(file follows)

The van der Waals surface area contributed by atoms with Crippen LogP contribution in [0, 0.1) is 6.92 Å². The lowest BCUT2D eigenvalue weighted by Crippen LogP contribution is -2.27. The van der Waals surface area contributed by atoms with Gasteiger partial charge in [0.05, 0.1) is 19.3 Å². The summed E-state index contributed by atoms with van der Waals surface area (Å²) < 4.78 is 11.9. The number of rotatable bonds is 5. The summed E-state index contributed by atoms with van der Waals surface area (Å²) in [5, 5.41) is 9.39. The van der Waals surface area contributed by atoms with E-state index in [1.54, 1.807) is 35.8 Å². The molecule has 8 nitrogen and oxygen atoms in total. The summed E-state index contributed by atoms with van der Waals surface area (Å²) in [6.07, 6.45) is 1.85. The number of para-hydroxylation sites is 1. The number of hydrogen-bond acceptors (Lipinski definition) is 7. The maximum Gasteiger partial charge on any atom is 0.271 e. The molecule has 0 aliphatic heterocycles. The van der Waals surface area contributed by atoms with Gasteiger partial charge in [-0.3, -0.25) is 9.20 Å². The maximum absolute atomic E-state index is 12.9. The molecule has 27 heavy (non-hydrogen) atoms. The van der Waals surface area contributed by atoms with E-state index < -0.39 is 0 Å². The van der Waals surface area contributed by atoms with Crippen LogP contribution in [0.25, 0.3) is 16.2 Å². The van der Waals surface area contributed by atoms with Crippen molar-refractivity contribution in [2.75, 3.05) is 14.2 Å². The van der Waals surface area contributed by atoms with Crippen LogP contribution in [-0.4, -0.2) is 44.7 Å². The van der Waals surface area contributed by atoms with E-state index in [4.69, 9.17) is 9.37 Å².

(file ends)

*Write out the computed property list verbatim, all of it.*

The van der Waals surface area contributed by atoms with Crippen LogP contribution in [0, 0.1) is 6.92 Å². The lowest BCUT2D eigenvalue weighted by Crippen LogP contribution is -2.27. The van der Waals surface area contributed by atoms with Gasteiger partial charge in [0.05, 0.1) is 19.3 Å². The summed E-state index contributed by atoms with van der Waals surface area (Å²) < 4.78 is 11.9. The number of rotatable bonds is 5. The summed E-state index contributed by atoms with van der Waals surface area (Å²) in [5, 5.41) is 9.39. The van der Waals surface area contributed by atoms with E-state index in [1.54, 1.807) is 35.8 Å². The molecule has 8 nitrogen and oxygen atoms in total. The summed E-state index contributed by atoms with van der Waals surface area (Å²) in [6.07, 6.45) is 1.85. The number of para-hydroxylation sites is 1. The number of hydrogen-bond acceptors (Lipinski definition) is 7. The maximum Gasteiger partial charge on any atom is 0.271 e. The molecule has 0 aliphatic heterocycles. The van der Waals surface area contributed by atoms with Gasteiger partial charge in [-0.3, -0.25) is 9.20 Å². The maximum absolute atomic E-state index is 12.9. The molecule has 27 heavy (non-hydrogen) atoms. The van der Waals surface area contributed by atoms with E-state index < -0.39 is 0 Å². The van der Waals surface area contributed by atoms with Crippen LogP contribution in [0.25, 0.3) is 16.2 Å². The van der Waals surface area contributed by atoms with Crippen molar-refractivity contribution in [2.75, 3.05) is 14.2 Å². The van der Waals surface area contributed by atoms with Crippen LogP contribution in [-0.4, -0.2) is 44.7 Å². The van der Waals surface area contributed by atoms with E-state index in [4.69, 9.17) is 9.37 Å².